I was pleased to participate in the latest
Wall Street Journal Econoblog
with Mark Zandi, Chief Economist and co-founder of Moody’s Economy.com. Here’s a brief preview of what you can
find over at the WSJ.
Our topic was the following question:
Treasury-bond yields, a benchmark for market interest rates, scared investors earlier this month with a sharp rise, and pull back. What was behind the uptick? And what does it mean?
And here is part of what we said.
Long-term bond yields are generally procyclical, falling with the decreased spending and borrowing that accompanies an economic slowdown. Indeed, a lot of us look at the spread between long-term and short-term yields as a predictor of what is going to happen to economic growth. When the 10-year yield fell below the overnight fed funds rate from 2006:Q2 to 2007:Q1, that was followed by slower than average real GDP growth. But if investors are now expecting stronger growth, that could explain why nominal rates, TIPS yields, the dollar, and stocks have all risen together.
Behind the higher rates is slowly evaporating global liquidity. This is
most evident in tighter monetary policies across much of the globe.
Central banks ranging from the European Central Bank to the Chinese
Central Bank are in the midst of a series of tightening moves. Indeed,
the Federal Reserve is the only major central bank not expected to
tighten policy again before the year is over….
Given that 80% of mortgage
loans are fixed rate loans, this will be another significant hurdle for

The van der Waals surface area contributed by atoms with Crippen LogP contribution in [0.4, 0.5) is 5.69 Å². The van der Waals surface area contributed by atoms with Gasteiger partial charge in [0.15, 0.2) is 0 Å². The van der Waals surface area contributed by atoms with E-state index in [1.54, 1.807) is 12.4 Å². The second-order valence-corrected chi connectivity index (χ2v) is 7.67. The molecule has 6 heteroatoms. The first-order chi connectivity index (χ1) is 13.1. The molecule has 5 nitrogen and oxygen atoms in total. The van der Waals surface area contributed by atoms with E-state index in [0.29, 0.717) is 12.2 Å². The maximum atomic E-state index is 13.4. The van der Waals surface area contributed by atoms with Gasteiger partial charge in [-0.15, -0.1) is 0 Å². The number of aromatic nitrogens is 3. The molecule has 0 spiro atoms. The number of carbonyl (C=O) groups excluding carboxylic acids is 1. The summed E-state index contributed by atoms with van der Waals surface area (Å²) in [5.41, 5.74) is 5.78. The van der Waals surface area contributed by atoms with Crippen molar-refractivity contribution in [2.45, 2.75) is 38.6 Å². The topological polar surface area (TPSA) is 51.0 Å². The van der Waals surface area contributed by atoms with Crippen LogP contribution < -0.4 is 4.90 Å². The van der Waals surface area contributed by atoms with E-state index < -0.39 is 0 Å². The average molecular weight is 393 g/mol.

the housing market to overcome. The spring selling season was already a bust prior to the run-up in
long-term rates. Home sales are being hit hard by the tightening in
lending standards in response to the stunning erosion in mortgage credit
quality. It will be very difficult to make any progress in reducing the
bulging inventories of new and existing homes without further
substantial cuts in housing construction and house prices.
Unfortunately, Mark is exactly right about housing. I had been among those who incorrectly predicted that lower mortgage rates would arrest the housing downturn last fall. I think we did see some evidence of a rebound, but then the sector was hit badly by the tightening lending standards Mark mentioned. Now with mortgage rates back up and, as Mark also noted, the inventory of unsold homes, it’s hard to find any reason for optimism in this sector.
But the housing bust has been subtracting 1% from annual GDP growth for a year now. What we’ve clearly seen is that, unless some other part of the economy follows it down, a recession in housing need not mean falling overall GDP.